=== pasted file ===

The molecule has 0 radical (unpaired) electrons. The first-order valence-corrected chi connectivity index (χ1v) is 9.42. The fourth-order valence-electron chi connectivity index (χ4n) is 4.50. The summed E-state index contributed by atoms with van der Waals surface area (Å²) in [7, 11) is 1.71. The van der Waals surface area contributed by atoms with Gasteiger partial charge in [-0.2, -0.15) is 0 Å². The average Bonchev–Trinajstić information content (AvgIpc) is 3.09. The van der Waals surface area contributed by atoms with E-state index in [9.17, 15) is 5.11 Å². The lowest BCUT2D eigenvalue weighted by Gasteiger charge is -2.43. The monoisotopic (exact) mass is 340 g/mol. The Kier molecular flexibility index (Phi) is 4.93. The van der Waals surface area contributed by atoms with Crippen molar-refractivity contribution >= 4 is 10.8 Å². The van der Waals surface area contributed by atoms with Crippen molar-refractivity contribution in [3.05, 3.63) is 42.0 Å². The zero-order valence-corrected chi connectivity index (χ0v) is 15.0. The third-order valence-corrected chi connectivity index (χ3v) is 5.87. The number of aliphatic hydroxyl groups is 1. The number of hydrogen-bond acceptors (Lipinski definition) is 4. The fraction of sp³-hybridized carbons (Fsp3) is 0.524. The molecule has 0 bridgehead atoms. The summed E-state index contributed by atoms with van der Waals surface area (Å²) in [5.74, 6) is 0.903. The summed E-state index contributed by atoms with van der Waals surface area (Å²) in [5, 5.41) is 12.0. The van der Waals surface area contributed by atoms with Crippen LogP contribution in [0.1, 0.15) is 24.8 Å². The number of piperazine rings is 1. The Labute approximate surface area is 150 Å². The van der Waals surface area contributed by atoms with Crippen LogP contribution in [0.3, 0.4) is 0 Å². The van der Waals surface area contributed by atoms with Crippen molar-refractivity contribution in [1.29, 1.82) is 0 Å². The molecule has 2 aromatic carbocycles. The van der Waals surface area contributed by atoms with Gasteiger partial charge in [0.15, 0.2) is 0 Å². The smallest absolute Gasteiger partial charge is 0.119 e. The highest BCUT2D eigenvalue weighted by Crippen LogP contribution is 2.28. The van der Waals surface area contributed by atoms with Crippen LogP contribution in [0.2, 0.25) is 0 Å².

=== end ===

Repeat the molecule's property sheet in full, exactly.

The molecule has 0 radical (unpaired) electrons. The first-order valence-corrected chi connectivity index (χ1v) is 9.42. The fourth-order valence-electron chi connectivity index (χ4n) is 4.50. The summed E-state index contributed by atoms with van der Waals surface area (Å²) in [7, 11) is 1.71. The van der Waals surface area contributed by atoms with Gasteiger partial charge in [-0.2, -0.15) is 0 Å². The average Bonchev–Trinajstić information content (AvgIpc) is 3.09. The van der Waals surface area contributed by atoms with E-state index in [9.17, 15) is 5.11 Å². The lowest BCUT2D eigenvalue weighted by Gasteiger charge is -2.43. The monoisotopic (exact) mass is 340 g/mol. The Kier molecular flexibility index (Phi) is 4.93. The van der Waals surface area contributed by atoms with Crippen molar-refractivity contribution >= 4 is 10.8 Å². The van der Waals surface area contributed by atoms with Crippen molar-refractivity contribution in [3.05, 3.63) is 42.0 Å². The zero-order valence-corrected chi connectivity index (χ0v) is 15.0. The third-order valence-corrected chi connectivity index (χ3v) is 5.87. The number of aliphatic hydroxyl groups is 1. The number of hydrogen-bond acceptors (Lipinski definition) is 4. The fraction of sp³-hybridized carbons (Fsp3) is 0.524. The molecule has 0 bridgehead atoms. The summed E-state index contributed by atoms with van der Waals surface area (Å²) in [5.74, 6) is 0.903. The summed E-state index contributed by atoms with van der Waals surface area (Å²) in [5, 5.41) is 12.0. The van der Waals surface area contributed by atoms with Crippen LogP contribution in [0.1, 0.15) is 24.8 Å². The number of piperazine rings is 1. The Labute approximate surface area is 150 Å². The van der Waals surface area contributed by atoms with Crippen LogP contribution in [0.3, 0.4) is 0 Å². The van der Waals surface area contributed by atoms with Crippen molar-refractivity contribution in [1.29, 1.82) is 0 Å². The molecule has 2 aromatic carbocycles. The van der Waals surface area contributed by atoms with Gasteiger partial charge in [0.15, 0.2) is 0 Å². The smallest absolute Gasteiger partial charge is 0.119 e. The highest BCUT2D eigenvalue weighted by Crippen LogP contribution is 2.28. The van der Waals surface area contributed by atoms with Crippen LogP contribution in [0.2, 0.25) is 0 Å².